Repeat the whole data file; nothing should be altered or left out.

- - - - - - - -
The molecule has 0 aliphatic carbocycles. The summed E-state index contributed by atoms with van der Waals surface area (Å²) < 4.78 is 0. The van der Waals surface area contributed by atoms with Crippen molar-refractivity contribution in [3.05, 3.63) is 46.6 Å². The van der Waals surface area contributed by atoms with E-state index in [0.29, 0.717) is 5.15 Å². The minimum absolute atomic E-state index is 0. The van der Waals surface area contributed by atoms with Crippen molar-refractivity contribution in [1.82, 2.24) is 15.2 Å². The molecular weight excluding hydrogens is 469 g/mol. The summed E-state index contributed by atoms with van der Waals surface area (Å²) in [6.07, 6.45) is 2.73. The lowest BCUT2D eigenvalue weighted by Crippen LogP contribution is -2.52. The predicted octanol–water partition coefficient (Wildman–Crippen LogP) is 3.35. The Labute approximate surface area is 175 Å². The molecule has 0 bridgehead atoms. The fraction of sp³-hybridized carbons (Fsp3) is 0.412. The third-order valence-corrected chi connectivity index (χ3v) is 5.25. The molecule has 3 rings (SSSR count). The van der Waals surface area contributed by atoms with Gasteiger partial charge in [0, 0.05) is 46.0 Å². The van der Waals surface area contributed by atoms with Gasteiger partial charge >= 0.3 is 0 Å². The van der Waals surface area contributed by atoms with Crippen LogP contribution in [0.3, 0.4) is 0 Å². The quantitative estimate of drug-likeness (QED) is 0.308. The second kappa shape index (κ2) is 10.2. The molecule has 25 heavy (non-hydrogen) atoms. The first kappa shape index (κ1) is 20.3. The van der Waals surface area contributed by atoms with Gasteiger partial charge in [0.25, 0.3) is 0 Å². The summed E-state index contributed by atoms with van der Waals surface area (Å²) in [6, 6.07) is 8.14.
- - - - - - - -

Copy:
The molecule has 0 aliphatic carbocycles. The summed E-state index contributed by atoms with van der Waals surface area (Å²) < 4.78 is 0. The van der Waals surface area contributed by atoms with Crippen molar-refractivity contribution in [3.05, 3.63) is 46.6 Å². The van der Waals surface area contributed by atoms with E-state index in [0.29, 0.717) is 5.15 Å². The minimum absolute atomic E-state index is 0. The van der Waals surface area contributed by atoms with Crippen molar-refractivity contribution in [1.82, 2.24) is 15.2 Å². The molecular weight excluding hydrogens is 469 g/mol. The summed E-state index contributed by atoms with van der Waals surface area (Å²) in [6.07, 6.45) is 2.73. The lowest BCUT2D eigenvalue weighted by Crippen LogP contribution is -2.52. The predicted octanol–water partition coefficient (Wildman–Crippen LogP) is 3.35. The Labute approximate surface area is 175 Å². The molecule has 0 bridgehead atoms. The fraction of sp³-hybridized carbons (Fsp3) is 0.412. The third-order valence-corrected chi connectivity index (χ3v) is 5.25. The molecule has 3 rings (SSSR count). The van der Waals surface area contributed by atoms with Gasteiger partial charge in [0, 0.05) is 46.0 Å². The van der Waals surface area contributed by atoms with Gasteiger partial charge >= 0.3 is 0 Å². The van der Waals surface area contributed by atoms with Crippen LogP contribution in [0.3, 0.4) is 0 Å². The quantitative estimate of drug-likeness (QED) is 0.308. The second kappa shape index (κ2) is 10.2. The molecule has 25 heavy (non-hydrogen) atoms. The first kappa shape index (κ1) is 20.3. The van der Waals surface area contributed by atoms with Gasteiger partial charge in [0.25, 0.3) is 0 Å². The summed E-state index contributed by atoms with van der Waals surface area (Å²) in [6, 6.07) is 8.14.